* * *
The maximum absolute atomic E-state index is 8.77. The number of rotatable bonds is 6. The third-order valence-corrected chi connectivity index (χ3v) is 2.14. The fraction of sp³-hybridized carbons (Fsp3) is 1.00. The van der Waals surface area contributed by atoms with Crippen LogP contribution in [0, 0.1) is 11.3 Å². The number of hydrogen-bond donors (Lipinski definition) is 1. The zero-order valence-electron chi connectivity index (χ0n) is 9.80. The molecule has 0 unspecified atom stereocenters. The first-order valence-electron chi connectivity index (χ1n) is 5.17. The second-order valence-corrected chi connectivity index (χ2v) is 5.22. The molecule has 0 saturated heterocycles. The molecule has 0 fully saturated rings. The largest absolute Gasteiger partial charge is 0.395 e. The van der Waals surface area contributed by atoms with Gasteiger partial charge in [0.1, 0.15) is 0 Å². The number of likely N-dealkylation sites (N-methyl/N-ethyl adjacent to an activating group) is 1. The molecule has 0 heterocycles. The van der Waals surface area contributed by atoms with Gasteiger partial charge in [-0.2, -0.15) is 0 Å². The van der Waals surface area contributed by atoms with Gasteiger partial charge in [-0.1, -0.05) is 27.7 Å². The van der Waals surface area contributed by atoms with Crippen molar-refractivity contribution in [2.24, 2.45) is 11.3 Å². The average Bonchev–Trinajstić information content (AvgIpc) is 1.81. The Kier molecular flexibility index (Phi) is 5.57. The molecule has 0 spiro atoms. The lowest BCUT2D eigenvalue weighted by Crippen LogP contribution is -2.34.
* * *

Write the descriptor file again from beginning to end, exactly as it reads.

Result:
The maximum absolute atomic E-state index is 8.77. The number of rotatable bonds is 6. The third-order valence-corrected chi connectivity index (χ3v) is 2.14. The fraction of sp³-hybridized carbons (Fsp3) is 1.00. The van der Waals surface area contributed by atoms with Crippen LogP contribution in [0, 0.1) is 11.3 Å². The number of hydrogen-bond donors (Lipinski definition) is 1. The zero-order valence-electron chi connectivity index (χ0n) is 9.80. The molecule has 0 unspecified atom stereocenters. The first-order valence-electron chi connectivity index (χ1n) is 5.17. The second-order valence-corrected chi connectivity index (χ2v) is 5.22. The molecule has 0 saturated heterocycles. The molecule has 0 fully saturated rings. The largest absolute Gasteiger partial charge is 0.395 e. The van der Waals surface area contributed by atoms with Gasteiger partial charge in [0.1, 0.15) is 0 Å². The number of likely N-dealkylation sites (N-methyl/N-ethyl adjacent to an activating group) is 1. The molecule has 0 heterocycles. The van der Waals surface area contributed by atoms with Gasteiger partial charge in [-0.2, -0.15) is 0 Å². The van der Waals surface area contributed by atoms with Gasteiger partial charge in [-0.1, -0.05) is 27.7 Å². The van der Waals surface area contributed by atoms with Crippen molar-refractivity contribution in [2.24, 2.45) is 11.3 Å². The average Bonchev–Trinajstić information content (AvgIpc) is 1.81. The Kier molecular flexibility index (Phi) is 5.57. The molecule has 0 spiro atoms. The lowest BCUT2D eigenvalue weighted by Crippen LogP contribution is -2.34.